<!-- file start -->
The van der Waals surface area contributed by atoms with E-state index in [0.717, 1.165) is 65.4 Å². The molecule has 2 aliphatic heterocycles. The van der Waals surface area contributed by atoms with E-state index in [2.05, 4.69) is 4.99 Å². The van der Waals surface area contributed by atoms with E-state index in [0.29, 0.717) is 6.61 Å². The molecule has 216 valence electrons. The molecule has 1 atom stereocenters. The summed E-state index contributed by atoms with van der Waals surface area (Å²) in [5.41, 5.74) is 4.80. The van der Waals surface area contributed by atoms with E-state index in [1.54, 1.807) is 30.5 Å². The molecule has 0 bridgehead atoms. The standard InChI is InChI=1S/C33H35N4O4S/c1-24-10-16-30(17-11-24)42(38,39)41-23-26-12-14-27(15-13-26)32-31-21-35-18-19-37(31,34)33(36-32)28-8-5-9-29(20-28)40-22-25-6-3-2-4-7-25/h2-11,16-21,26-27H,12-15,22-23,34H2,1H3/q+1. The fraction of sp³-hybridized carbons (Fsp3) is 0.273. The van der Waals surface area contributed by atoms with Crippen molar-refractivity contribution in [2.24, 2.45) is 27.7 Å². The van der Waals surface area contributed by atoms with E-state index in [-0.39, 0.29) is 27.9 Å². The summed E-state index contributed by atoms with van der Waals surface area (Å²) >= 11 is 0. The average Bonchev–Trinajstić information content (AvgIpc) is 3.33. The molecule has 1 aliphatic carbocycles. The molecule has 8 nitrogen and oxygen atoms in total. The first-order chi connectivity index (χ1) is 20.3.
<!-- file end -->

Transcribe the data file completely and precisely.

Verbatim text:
The van der Waals surface area contributed by atoms with E-state index in [0.717, 1.165) is 65.4 Å². The molecule has 2 aliphatic heterocycles. The van der Waals surface area contributed by atoms with E-state index in [2.05, 4.69) is 4.99 Å². The van der Waals surface area contributed by atoms with E-state index in [0.29, 0.717) is 6.61 Å². The molecule has 216 valence electrons. The molecule has 1 atom stereocenters. The summed E-state index contributed by atoms with van der Waals surface area (Å²) in [5.41, 5.74) is 4.80. The van der Waals surface area contributed by atoms with E-state index in [1.54, 1.807) is 30.5 Å². The molecule has 0 bridgehead atoms. The standard InChI is InChI=1S/C33H35N4O4S/c1-24-10-16-30(17-11-24)42(38,39)41-23-26-12-14-27(15-13-26)32-31-21-35-18-19-37(31,34)33(36-32)28-8-5-9-29(20-28)40-22-25-6-3-2-4-7-25/h2-11,16-21,26-27H,12-15,22-23,34H2,1H3/q+1. The fraction of sp³-hybridized carbons (Fsp3) is 0.273. The van der Waals surface area contributed by atoms with Crippen molar-refractivity contribution in [2.24, 2.45) is 27.7 Å². The van der Waals surface area contributed by atoms with E-state index in [-0.39, 0.29) is 27.9 Å². The summed E-state index contributed by atoms with van der Waals surface area (Å²) >= 11 is 0. The average Bonchev–Trinajstić information content (AvgIpc) is 3.33. The molecule has 1 aliphatic carbocycles. The molecule has 8 nitrogen and oxygen atoms in total. The first-order chi connectivity index (χ1) is 20.3.